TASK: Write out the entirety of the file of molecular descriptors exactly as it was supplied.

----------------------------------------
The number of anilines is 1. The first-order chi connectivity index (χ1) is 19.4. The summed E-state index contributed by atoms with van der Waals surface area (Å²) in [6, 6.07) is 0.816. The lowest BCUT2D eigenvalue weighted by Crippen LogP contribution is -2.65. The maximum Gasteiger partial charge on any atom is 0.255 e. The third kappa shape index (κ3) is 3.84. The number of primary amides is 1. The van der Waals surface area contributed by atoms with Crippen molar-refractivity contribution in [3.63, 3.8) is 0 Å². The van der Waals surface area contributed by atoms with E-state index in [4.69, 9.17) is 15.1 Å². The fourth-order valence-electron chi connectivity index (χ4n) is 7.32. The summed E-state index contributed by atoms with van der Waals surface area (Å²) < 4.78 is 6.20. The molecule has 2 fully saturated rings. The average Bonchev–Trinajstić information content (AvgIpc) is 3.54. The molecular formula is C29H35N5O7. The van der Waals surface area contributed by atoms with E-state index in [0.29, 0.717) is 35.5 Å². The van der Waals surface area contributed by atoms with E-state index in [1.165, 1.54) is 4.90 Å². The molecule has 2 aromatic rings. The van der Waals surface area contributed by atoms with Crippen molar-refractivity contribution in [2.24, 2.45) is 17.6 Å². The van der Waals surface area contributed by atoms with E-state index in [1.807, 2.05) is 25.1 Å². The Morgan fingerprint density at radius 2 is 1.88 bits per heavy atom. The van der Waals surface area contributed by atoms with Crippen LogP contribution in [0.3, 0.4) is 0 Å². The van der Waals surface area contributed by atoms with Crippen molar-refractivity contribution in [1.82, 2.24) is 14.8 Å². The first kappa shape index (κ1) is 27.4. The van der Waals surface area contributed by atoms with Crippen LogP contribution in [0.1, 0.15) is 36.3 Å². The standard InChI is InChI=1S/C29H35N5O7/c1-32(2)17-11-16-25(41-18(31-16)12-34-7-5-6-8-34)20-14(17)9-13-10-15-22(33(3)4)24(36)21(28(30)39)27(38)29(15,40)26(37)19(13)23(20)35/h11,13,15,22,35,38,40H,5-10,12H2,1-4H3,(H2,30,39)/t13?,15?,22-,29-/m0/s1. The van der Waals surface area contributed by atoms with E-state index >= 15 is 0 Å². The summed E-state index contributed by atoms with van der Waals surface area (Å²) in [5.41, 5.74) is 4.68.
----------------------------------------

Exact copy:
The number of anilines is 1. The first-order chi connectivity index (χ1) is 19.4. The summed E-state index contributed by atoms with van der Waals surface area (Å²) in [6, 6.07) is 0.816. The lowest BCUT2D eigenvalue weighted by Crippen LogP contribution is -2.65. The maximum Gasteiger partial charge on any atom is 0.255 e. The third kappa shape index (κ3) is 3.84. The number of primary amides is 1. The van der Waals surface area contributed by atoms with Crippen molar-refractivity contribution in [3.63, 3.8) is 0 Å². The van der Waals surface area contributed by atoms with E-state index in [4.69, 9.17) is 15.1 Å². The fourth-order valence-electron chi connectivity index (χ4n) is 7.32. The summed E-state index contributed by atoms with van der Waals surface area (Å²) < 4.78 is 6.20. The molecule has 2 fully saturated rings. The average Bonchev–Trinajstić information content (AvgIpc) is 3.54. The molecular formula is C29H35N5O7. The van der Waals surface area contributed by atoms with E-state index in [0.29, 0.717) is 35.5 Å². The van der Waals surface area contributed by atoms with E-state index in [1.165, 1.54) is 4.90 Å². The molecule has 2 aromatic rings. The van der Waals surface area contributed by atoms with Crippen molar-refractivity contribution in [2.24, 2.45) is 17.6 Å². The van der Waals surface area contributed by atoms with E-state index in [1.807, 2.05) is 25.1 Å². The Morgan fingerprint density at radius 2 is 1.88 bits per heavy atom. The van der Waals surface area contributed by atoms with Crippen LogP contribution in [0.3, 0.4) is 0 Å². The van der Waals surface area contributed by atoms with Crippen molar-refractivity contribution in [1.82, 2.24) is 14.8 Å². The first kappa shape index (κ1) is 27.4. The van der Waals surface area contributed by atoms with Crippen LogP contribution in [0.1, 0.15) is 36.3 Å². The standard InChI is InChI=1S/C29H35N5O7/c1-32(2)17-11-16-25(41-18(31-16)12-34-7-5-6-8-34)20-14(17)9-13-10-15-22(33(3)4)24(36)21(28(30)39)27(38)29(15,40)26(37)19(13)23(20)35/h11,13,15,22,35,38,40H,5-10,12H2,1-4H3,(H2,30,39)/t13?,15?,22-,29-/m0/s1. The van der Waals surface area contributed by atoms with E-state index >= 15 is 0 Å². The summed E-state index contributed by atoms with van der Waals surface area (Å²) in [5.41, 5.74) is 4.68.